11.    The White House's talking points memo issued Jan. 24, 1998 stating that the president believes that "oral sex is, of course, a sexual relationship" can be reconciled with his statement that he testified with "legal accuracy."

12. That Starr and the vast right-wing conspiracy worked in concert to cause Bill Clinton to have multiple sexual encounters, to tamper with witnesses and hide evidence to conceal the relationship and to commit multiple perjuries in two separate legal proceedings.

13.    That the framers would have approved of allowing a President who abuses his power by assaulting and undermining the judiciary to remain in office.

14.    That the chief executive is "more equal" under the law than ordinary citizens.

15.    That the president is not technically guilty of grand jury perjury because one of the following four elements weren't satisfied:  a) the oath was improperly administered; b) his statements weren't false; c) he didn't intend to lie; d) his statements weren't material (keeping in mind that his only motive to lie was to cover up previous felonies).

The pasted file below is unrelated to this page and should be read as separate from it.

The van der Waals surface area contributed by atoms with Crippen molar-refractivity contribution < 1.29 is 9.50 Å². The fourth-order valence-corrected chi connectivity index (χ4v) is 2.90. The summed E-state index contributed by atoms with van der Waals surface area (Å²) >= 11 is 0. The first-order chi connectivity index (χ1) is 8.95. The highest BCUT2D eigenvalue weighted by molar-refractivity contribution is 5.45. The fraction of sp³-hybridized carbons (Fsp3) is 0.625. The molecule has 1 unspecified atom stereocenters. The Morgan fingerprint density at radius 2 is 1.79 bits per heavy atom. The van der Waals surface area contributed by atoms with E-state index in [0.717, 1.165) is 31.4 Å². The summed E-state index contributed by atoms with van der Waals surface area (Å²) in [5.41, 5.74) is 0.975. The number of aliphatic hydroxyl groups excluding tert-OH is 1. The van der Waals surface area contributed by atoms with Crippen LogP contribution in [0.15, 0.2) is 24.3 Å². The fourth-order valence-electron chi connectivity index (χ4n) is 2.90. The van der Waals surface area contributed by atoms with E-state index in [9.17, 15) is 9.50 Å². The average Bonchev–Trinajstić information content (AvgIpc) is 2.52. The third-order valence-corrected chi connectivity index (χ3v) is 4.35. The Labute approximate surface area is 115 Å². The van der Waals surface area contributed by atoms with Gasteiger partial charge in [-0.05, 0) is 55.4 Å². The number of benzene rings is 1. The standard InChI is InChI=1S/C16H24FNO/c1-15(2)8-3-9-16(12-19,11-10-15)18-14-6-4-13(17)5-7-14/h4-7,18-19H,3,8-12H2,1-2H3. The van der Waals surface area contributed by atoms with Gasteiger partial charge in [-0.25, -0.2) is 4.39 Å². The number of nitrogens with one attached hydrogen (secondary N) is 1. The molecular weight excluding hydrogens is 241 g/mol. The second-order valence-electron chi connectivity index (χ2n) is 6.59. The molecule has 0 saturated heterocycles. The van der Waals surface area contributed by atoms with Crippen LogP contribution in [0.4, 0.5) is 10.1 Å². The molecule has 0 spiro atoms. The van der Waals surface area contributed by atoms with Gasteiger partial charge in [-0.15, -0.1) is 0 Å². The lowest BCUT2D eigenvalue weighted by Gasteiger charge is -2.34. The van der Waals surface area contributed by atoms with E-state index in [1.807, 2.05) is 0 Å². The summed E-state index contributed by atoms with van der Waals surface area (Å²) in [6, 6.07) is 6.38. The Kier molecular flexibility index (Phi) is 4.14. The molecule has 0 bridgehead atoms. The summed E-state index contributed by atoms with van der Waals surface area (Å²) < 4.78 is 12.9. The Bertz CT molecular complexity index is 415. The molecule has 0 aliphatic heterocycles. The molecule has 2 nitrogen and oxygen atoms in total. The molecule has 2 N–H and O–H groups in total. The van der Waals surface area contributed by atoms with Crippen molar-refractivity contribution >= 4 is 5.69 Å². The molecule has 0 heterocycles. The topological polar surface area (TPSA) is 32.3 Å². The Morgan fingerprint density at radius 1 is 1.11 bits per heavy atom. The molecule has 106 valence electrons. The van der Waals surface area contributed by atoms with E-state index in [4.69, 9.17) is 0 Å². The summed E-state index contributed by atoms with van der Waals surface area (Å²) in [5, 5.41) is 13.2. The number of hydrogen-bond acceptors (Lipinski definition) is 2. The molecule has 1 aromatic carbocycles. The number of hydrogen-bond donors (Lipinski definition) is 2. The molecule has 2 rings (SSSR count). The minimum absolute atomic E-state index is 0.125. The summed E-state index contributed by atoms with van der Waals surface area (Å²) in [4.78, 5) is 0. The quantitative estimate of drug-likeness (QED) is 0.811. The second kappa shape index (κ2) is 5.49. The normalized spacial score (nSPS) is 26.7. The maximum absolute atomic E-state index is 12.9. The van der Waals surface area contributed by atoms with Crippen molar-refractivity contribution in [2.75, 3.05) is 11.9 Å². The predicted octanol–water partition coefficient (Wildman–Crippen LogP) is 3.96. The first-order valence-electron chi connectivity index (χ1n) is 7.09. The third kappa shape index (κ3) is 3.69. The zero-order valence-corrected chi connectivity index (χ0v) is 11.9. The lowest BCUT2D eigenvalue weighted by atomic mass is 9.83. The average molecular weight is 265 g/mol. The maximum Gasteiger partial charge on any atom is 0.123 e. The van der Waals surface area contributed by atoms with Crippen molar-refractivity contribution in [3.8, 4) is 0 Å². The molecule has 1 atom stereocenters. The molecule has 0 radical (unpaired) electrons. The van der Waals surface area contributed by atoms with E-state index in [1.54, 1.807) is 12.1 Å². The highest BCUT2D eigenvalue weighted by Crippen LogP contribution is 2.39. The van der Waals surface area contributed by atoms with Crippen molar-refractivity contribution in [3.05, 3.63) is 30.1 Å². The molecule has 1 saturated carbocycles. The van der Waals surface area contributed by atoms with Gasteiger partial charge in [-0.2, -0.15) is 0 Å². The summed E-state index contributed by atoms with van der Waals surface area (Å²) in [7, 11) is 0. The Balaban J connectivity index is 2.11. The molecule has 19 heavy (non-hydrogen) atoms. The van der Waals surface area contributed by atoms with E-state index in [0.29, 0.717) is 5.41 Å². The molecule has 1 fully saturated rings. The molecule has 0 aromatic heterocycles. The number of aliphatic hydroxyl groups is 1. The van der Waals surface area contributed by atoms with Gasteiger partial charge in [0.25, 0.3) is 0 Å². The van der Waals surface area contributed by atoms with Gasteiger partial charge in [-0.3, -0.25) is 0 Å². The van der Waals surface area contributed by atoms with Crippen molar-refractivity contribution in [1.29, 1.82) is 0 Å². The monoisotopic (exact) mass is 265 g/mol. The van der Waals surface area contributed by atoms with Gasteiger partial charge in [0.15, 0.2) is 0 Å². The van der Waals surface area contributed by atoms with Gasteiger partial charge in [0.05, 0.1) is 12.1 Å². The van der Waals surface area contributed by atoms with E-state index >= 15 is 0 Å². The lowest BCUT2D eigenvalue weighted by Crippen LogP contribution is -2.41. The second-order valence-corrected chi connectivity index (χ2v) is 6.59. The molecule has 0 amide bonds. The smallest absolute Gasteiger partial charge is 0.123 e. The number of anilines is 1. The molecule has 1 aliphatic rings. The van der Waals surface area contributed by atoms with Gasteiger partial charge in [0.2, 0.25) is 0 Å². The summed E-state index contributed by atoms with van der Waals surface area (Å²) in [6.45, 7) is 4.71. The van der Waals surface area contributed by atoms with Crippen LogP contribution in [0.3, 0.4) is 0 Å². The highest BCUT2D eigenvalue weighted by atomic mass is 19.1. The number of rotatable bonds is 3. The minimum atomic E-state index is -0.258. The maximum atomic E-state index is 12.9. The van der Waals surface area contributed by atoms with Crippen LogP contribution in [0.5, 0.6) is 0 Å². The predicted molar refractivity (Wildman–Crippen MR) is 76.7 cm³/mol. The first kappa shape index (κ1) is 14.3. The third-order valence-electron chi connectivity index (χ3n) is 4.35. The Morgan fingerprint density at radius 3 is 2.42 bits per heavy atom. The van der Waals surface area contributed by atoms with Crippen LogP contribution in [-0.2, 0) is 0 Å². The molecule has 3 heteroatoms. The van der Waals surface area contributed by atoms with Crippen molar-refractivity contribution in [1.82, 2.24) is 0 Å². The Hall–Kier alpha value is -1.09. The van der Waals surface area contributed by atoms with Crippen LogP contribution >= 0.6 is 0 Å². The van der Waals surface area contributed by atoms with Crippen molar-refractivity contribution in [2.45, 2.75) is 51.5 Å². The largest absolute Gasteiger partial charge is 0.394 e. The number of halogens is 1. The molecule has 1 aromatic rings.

16.    Sens. Moynihan and Byrd were wrong when they virtually admitted that Clinton's crimes are impeachable.

17.    Clinton's conduct is indefensible yet warrants the most vigorous legal defense available to man.

18.    The rule of law is a nice sounding bromide that has little relevance to our individual liberties.

19.    Perjury and obstruction of justice "about sex" by the chief law enforcement officer of the nation are inconsequential matters.

20.    The president's hired guns actually believe even a fraction of the malarkey they were uttering and that the senators believe it too.

21.    Blackstone was having a bad day when he placed perjury alongside bribery as an offense against public justice, i.e., an offense against the state.

22.    Senate precedent to the effect that perjury and obstruction are impeachable offenses should be ignored.  That presidents should be subject to a different removal standard from judges though this flies in the face of all Senate precedent and the text of the Constitution.

23.    Monica wasn't trying to protect Bill Clinton by offering the minimum amount of incriminating testimony to satisfy her obligations under her immunity agreement.